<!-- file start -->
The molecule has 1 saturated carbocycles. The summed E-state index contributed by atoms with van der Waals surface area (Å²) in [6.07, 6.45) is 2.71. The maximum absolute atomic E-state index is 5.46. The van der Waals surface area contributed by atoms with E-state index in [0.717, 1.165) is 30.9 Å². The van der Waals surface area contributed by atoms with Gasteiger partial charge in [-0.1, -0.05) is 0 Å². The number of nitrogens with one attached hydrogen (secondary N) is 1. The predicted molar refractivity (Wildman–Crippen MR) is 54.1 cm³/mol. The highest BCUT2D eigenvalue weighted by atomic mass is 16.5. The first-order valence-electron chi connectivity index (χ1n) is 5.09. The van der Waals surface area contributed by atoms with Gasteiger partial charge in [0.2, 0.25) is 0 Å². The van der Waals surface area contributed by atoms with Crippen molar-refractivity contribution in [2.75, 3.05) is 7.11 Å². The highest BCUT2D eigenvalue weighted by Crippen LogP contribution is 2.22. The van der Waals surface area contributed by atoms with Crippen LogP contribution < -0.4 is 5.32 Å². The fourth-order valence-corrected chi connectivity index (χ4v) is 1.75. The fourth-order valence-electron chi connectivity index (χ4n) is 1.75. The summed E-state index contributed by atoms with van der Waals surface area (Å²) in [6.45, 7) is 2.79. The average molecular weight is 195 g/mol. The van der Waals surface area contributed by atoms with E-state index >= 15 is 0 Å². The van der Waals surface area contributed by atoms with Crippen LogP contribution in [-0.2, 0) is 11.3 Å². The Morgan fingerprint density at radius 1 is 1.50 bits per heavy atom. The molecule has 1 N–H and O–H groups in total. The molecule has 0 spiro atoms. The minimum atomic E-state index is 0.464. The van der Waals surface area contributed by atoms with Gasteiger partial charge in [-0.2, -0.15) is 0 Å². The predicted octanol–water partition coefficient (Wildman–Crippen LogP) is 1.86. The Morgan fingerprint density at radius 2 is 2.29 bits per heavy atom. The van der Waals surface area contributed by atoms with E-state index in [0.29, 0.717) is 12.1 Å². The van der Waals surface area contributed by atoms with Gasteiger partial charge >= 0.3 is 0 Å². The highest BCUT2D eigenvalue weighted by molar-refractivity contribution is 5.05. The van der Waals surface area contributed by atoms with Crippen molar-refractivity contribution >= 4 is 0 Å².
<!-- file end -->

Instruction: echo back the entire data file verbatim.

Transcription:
The molecule has 1 saturated carbocycles. The summed E-state index contributed by atoms with van der Waals surface area (Å²) in [6.07, 6.45) is 2.71. The maximum absolute atomic E-state index is 5.46. The van der Waals surface area contributed by atoms with E-state index in [0.717, 1.165) is 30.9 Å². The van der Waals surface area contributed by atoms with Gasteiger partial charge in [-0.1, -0.05) is 0 Å². The number of nitrogens with one attached hydrogen (secondary N) is 1. The predicted molar refractivity (Wildman–Crippen MR) is 54.1 cm³/mol. The highest BCUT2D eigenvalue weighted by atomic mass is 16.5. The first-order valence-electron chi connectivity index (χ1n) is 5.09. The van der Waals surface area contributed by atoms with Gasteiger partial charge in [0.2, 0.25) is 0 Å². The van der Waals surface area contributed by atoms with Crippen molar-refractivity contribution in [2.75, 3.05) is 7.11 Å². The highest BCUT2D eigenvalue weighted by Crippen LogP contribution is 2.22. The van der Waals surface area contributed by atoms with Crippen LogP contribution < -0.4 is 5.32 Å². The fourth-order valence-corrected chi connectivity index (χ4v) is 1.75. The fourth-order valence-electron chi connectivity index (χ4n) is 1.75. The summed E-state index contributed by atoms with van der Waals surface area (Å²) in [6.45, 7) is 2.79. The average molecular weight is 195 g/mol. The van der Waals surface area contributed by atoms with E-state index >= 15 is 0 Å². The van der Waals surface area contributed by atoms with Crippen LogP contribution in [-0.2, 0) is 11.3 Å². The Morgan fingerprint density at radius 1 is 1.50 bits per heavy atom. The molecule has 1 N–H and O–H groups in total. The molecule has 0 spiro atoms. The minimum atomic E-state index is 0.464. The van der Waals surface area contributed by atoms with Gasteiger partial charge in [-0.2, -0.15) is 0 Å². The predicted octanol–water partition coefficient (Wildman–Crippen LogP) is 1.86. The Morgan fingerprint density at radius 2 is 2.29 bits per heavy atom. The van der Waals surface area contributed by atoms with E-state index in [0.29, 0.717) is 12.1 Å². The van der Waals surface area contributed by atoms with Gasteiger partial charge >= 0.3 is 0 Å². The highest BCUT2D eigenvalue weighted by molar-refractivity contribution is 5.05. The van der Waals surface area contributed by atoms with Crippen molar-refractivity contribution >= 4 is 0 Å².